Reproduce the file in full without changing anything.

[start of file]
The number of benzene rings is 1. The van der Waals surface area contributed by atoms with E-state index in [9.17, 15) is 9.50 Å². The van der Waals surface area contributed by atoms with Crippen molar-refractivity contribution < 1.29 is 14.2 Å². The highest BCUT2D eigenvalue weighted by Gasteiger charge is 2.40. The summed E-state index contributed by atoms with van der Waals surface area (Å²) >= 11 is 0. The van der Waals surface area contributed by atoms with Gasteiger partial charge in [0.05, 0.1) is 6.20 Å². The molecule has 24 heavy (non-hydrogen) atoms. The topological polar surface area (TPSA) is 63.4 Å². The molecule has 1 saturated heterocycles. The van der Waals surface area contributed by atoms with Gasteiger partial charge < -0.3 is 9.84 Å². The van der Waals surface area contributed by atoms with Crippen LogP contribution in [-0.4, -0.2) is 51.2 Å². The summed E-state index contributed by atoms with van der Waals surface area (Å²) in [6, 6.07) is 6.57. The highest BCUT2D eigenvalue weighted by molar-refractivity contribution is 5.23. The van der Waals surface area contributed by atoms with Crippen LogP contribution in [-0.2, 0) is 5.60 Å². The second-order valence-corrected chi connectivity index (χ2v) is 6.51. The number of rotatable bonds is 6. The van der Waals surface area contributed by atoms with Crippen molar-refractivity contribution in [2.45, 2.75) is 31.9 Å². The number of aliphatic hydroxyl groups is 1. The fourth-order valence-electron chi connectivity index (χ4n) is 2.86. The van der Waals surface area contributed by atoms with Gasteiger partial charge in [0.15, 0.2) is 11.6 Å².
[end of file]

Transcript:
The number of benzene rings is 1. The van der Waals surface area contributed by atoms with E-state index in [9.17, 15) is 9.50 Å². The van der Waals surface area contributed by atoms with Crippen molar-refractivity contribution < 1.29 is 14.2 Å². The highest BCUT2D eigenvalue weighted by Gasteiger charge is 2.40. The summed E-state index contributed by atoms with van der Waals surface area (Å²) >= 11 is 0. The van der Waals surface area contributed by atoms with Gasteiger partial charge in [0.05, 0.1) is 6.20 Å². The molecule has 24 heavy (non-hydrogen) atoms. The topological polar surface area (TPSA) is 63.4 Å². The molecule has 1 saturated heterocycles. The van der Waals surface area contributed by atoms with Gasteiger partial charge < -0.3 is 9.84 Å². The van der Waals surface area contributed by atoms with Crippen LogP contribution in [-0.4, -0.2) is 51.2 Å². The summed E-state index contributed by atoms with van der Waals surface area (Å²) in [6, 6.07) is 6.57. The highest BCUT2D eigenvalue weighted by molar-refractivity contribution is 5.23. The van der Waals surface area contributed by atoms with Crippen LogP contribution in [-0.2, 0) is 5.60 Å². The second-order valence-corrected chi connectivity index (χ2v) is 6.51. The number of rotatable bonds is 6. The van der Waals surface area contributed by atoms with Crippen molar-refractivity contribution in [2.45, 2.75) is 31.9 Å². The number of aliphatic hydroxyl groups is 1. The fourth-order valence-electron chi connectivity index (χ4n) is 2.86. The van der Waals surface area contributed by atoms with Gasteiger partial charge in [0.15, 0.2) is 11.6 Å².